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A diagnosis of lung cancer can be overwhelming. The time ahead will be very important to you. This fact sheet gives advice on how to: • Understand your diagnosis and treatment plan • Communicate with your health care team • Build a network of resources and support • Care for yourself emotionally

What Is Lung Cancer and How Is It Treated?

Lung cancer occurs when the cells in the lung begin to change and grow uncontrollably, forming a tumor (also called a lesion or a nodule), which can be either cancerous or benign. The main types of lung cancer are small cell lung cancer (SCLC) and non-small cell lung cancer (NSCLC). Subtypes of non-small cell lung cancer are categorized based on the type of cell that the cancer originated in, and include adenocarcinoma, squamous cell carcinoma and large cell carcinoma. The type of lung cancer that you have is an important factor in determining which treatments may work best for you.

There are a wide range of treatments for lung cancer. Chemotherapy and radiation are the main treatment options for people with small cell lung cancer. Surgery is rarely used for patients with small cell lung cancer and is only considered for patients with very early-stage disease. Treatment options for non-small cell lung cancer include surgery, chemotherapy, radiation, targeted therapies and immunotherapy. If treatment is necessary, ask your health care team to recommend reliable publications and websites to learn more. Knowing what to expect can help you feel more in control.

How Can I Stay Informed About My Cancer?

  • Communicate with your health care team. Your doctors and nurses are the central part of your team. It also can include pharmacists, oncology social workers, counselors and more. They all help you make decisions about your care.

  • Keep your health care appointments. Prepare your questions before your appointments and write down or record the answers to help you remember them. Think about bringing a friend or loved one for support.

  • Contact health care organizations. CancerCare’s A Helping Hand is a listing of state and national organizations with advice and resources. This can be ordered in print or found online at

  • Be aware of health care disparities. Anal cancer is sometimes discovered later for certain groups, such as Black patients and the uninsured. This may affect the stage of cancer and resources needed for treatment.

What Are Some Resources That Can Help?

You do not need to cope with cancer on your own. There are local and national support services available to assist you.

Financial Assistance. Many organizations provide help with medical billing, insurance coverage and reimbursement issues. There are also financial assistance organizations for people who cannot afford the cost of their medications. Good places to start are the websites of the Cancer Financial Assistance Coalition ( and the Medicine Assistance Tool (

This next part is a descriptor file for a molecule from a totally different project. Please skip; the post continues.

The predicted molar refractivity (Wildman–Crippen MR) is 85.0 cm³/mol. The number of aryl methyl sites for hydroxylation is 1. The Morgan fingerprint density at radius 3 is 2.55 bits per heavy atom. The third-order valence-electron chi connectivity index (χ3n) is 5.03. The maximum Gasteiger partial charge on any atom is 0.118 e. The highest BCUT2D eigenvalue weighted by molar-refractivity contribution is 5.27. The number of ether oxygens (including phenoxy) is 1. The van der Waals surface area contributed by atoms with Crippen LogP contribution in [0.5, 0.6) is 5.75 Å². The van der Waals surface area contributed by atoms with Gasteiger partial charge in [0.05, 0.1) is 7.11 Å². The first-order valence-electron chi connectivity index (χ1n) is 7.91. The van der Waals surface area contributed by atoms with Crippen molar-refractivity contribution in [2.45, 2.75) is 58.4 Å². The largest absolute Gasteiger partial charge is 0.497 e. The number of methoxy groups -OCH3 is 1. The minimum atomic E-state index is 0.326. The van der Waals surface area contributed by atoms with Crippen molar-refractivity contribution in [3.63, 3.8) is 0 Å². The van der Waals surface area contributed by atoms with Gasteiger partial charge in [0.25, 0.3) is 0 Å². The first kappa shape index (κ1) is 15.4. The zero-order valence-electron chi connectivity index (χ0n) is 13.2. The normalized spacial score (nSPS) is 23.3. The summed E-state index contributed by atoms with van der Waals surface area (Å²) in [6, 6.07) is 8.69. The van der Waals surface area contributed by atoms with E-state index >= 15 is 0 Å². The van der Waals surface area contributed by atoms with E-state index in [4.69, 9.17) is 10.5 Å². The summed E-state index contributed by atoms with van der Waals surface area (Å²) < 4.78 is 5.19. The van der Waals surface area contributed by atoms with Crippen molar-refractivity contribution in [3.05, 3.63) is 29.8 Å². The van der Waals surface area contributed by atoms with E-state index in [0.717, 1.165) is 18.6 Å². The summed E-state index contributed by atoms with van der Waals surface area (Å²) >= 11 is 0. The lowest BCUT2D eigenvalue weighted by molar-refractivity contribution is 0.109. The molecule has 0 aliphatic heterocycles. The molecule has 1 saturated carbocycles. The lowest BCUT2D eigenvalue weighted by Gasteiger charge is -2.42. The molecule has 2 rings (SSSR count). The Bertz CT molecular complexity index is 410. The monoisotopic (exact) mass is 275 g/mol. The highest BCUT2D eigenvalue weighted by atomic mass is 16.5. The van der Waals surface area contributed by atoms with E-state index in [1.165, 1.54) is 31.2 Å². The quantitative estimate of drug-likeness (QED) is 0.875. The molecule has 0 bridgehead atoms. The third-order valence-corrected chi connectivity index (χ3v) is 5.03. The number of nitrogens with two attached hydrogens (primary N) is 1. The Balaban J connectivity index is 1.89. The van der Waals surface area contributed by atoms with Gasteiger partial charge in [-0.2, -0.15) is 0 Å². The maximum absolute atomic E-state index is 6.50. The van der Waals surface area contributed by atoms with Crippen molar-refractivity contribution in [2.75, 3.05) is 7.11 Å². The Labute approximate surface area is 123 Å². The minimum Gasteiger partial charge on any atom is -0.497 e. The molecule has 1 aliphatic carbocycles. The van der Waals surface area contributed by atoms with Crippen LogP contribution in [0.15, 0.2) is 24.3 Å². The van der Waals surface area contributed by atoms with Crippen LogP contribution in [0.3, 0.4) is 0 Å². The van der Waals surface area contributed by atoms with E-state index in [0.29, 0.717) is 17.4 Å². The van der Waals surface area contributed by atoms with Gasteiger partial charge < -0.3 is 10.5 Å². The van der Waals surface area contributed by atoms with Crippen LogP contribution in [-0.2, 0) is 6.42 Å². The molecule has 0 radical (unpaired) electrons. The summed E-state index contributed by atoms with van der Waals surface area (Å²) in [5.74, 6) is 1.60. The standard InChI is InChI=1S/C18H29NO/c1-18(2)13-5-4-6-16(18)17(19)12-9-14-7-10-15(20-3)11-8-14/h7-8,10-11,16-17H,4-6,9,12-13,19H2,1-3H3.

Benefits and Entitlements. Local and national government agencies can give you information on Social Security, Medicaid, disability issues, SNAP benefits and more. Check your local phone directory for listings or visit

Housing/Lodging. Lodging for families who need to travel for treatment may be found at The Hope Lodge of the American Cancer Society ( and the National Association of Hospital Hospitality Houses ( Joe’s House offers an online database with lodging information across the U.S. (

How Do I Help Myself Emotionally?

Cancer may not just affect yourself, but everyone around you. It is important to take care of your feelings. You may find emotional support from friends, family and loved ones. There are also many organizations, such as CancerCare, that provide support services to help people affected by cancer.

CancerCare provides one-on-one counseling and support groups to connect you with others in a safe and supportive environment. We can also help find other resources to help you in many ways.

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This fact sheet has been supported by a grant from Genentech, Bristol-Myers Squibb, and by an independent educational grant from Merck & Co. Inc.

Last updated Wednesday, April 24, 2024

The information presented in this publication is provided for your general information only. It is not intended as medical advice and should not be relied upon as a substitute for consultations with qualified health professionals who are aware of your specific situation. We encourage you to take information and questions back to your individual health care provider as a way of creating a dialogue and partnership about your cancer and your treatment.

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